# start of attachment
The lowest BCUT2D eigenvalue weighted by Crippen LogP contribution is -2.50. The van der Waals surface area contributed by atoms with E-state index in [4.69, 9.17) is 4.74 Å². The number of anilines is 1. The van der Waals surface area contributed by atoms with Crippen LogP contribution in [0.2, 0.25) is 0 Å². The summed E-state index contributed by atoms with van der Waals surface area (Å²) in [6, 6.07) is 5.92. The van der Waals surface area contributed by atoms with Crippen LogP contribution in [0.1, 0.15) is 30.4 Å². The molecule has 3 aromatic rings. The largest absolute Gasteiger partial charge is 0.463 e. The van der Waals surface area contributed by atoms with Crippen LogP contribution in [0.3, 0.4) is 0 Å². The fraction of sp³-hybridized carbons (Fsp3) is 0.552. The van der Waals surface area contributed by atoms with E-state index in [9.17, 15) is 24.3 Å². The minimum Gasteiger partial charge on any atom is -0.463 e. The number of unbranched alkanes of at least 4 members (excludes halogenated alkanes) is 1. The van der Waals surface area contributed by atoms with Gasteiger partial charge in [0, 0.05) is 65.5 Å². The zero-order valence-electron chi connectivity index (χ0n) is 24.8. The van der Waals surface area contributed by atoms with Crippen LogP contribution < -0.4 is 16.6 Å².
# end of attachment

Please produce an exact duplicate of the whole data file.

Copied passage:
The lowest BCUT2D eigenvalue weighted by Crippen LogP contribution is -2.50. The van der Waals surface area contributed by atoms with E-state index in [4.69, 9.17) is 4.74 Å². The number of anilines is 1. The van der Waals surface area contributed by atoms with Crippen LogP contribution in [0.2, 0.25) is 0 Å². The summed E-state index contributed by atoms with van der Waals surface area (Å²) in [6, 6.07) is 5.92. The van der Waals surface area contributed by atoms with Crippen LogP contribution in [0.1, 0.15) is 30.4 Å². The molecule has 3 aromatic rings. The largest absolute Gasteiger partial charge is 0.463 e. The van der Waals surface area contributed by atoms with Crippen LogP contribution in [0.3, 0.4) is 0 Å². The fraction of sp³-hybridized carbons (Fsp3) is 0.552. The van der Waals surface area contributed by atoms with E-state index in [9.17, 15) is 24.3 Å². The minimum Gasteiger partial charge on any atom is -0.463 e. The number of unbranched alkanes of at least 4 members (excludes halogenated alkanes) is 1. The van der Waals surface area contributed by atoms with Gasteiger partial charge in [0, 0.05) is 65.5 Å². The zero-order valence-electron chi connectivity index (χ0n) is 24.8. The van der Waals surface area contributed by atoms with Crippen LogP contribution < -0.4 is 16.6 Å².